On 10/26/22, Ninad’s sketches captured sessions on single-cell sequencing, polygenic scores, cancer genomics and targeted therapy evaluation for rare diseases. These were hot topics during ASHG 2022. You will note the use of color and space in the sketches. Ninad mentioned that he tries to focus on the figures he thinks he can replicate and tries to use as much color as possible to provide aesthetics to the sketch.
[sketch 2- see layout]
On 10/27/22, the sessions were just as exciting with a focus on understanding genomic architecture with the use of large datasets, understanding equity and building capacity with indigenous populations, a focus on the underpinnings of differential gene expression and of course the presidential symposium on African genomics—a stand out. He highlights the outline and focuses on visual recognition rather than detail in real-time sketching.
[sketch 3- see layout]
On 10/28/22, a popular session on clinical genomics deliberated the interpretation and dissemination of variants of uncertain significance (VUSs). The discussion, as captured, was dynamic and exciting. He uses a grid to center the talks around the key question.
Ninad (@ninadoak) encourages other ASHG members to join him in sketching conference sessions as a fun way to follow the discussion and network. As a novice to the real-time sketch, be forewarned you may need to practice and invest in a good tablet pen before your speed and skill can parallel Ninad’s.
So, inspired by Ninad’s sketching, I attempted to capture a few sketches of my own from the digital forum. The conclusion is—real-time sketching is hard! After trying to sketch several sessions, I decided to share a text-based synopsis. Not as fun as the sketch—I know. But, I will keep up the practice (smile). Digital Forum 2022 in Text, by Latrice Landry.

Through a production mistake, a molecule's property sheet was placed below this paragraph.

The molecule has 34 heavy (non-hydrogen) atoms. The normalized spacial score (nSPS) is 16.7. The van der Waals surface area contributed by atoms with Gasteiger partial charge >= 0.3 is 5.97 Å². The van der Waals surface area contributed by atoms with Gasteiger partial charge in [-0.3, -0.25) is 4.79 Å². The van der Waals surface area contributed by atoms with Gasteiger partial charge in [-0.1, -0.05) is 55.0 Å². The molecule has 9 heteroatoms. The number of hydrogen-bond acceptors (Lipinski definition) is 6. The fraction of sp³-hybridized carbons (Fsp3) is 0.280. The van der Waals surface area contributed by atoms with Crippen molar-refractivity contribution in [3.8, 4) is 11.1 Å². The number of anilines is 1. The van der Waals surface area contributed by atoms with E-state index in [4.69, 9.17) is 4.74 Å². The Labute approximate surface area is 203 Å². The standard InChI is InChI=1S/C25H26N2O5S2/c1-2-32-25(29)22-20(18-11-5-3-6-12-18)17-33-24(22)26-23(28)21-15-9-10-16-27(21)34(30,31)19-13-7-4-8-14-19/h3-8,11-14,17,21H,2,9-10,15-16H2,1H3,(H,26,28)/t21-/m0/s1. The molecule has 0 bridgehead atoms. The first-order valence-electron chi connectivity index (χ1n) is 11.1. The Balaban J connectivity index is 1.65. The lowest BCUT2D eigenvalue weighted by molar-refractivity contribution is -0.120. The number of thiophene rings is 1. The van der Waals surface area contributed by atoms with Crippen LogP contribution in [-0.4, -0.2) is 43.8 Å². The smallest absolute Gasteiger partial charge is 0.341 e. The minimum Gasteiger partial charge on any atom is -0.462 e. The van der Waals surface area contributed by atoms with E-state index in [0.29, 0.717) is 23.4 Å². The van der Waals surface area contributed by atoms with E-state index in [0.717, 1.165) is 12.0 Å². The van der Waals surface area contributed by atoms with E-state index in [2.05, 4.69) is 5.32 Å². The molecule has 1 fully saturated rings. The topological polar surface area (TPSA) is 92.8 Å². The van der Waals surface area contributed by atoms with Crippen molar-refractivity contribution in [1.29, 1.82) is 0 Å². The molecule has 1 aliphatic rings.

On 11/15/22 – The plenary discussions moderated by Kiran Musunuru on Australia’s National Centre for Indigenous Genomics, the identification of mendelian genes through evaluation of ~100, 000 exomes, and the use of the UK biobank for new therapeutic target discovery were especially exciting. Of note was the interaction between the principal investigator, post-docs and lab members in some of the presentations to the team to discuss the process and projects.
On 11/16/22 – The plenary discussions moderated by Erica Davis were just as exciting for the same reason. This was one of the first forums where you could ask questions of an entire research team and dig into the process from various viewpoints. However, the Epstein Award winner session was one of my favorite sessions. It was great to hear from these early career scientists about their work and also to be able to see the breadth and depth of research being conducted by ASHG members.
As a participant in both the Annual Meeting and the Digital Forum, I can say neither disappointed. I saw colleagues I hadn’t seen in a while, listened to some really great presentations, made some new connections, and now I aspire to develop a new skill—sketching my way through the conference!
Until next year—have a safe and productive end of the year everyone!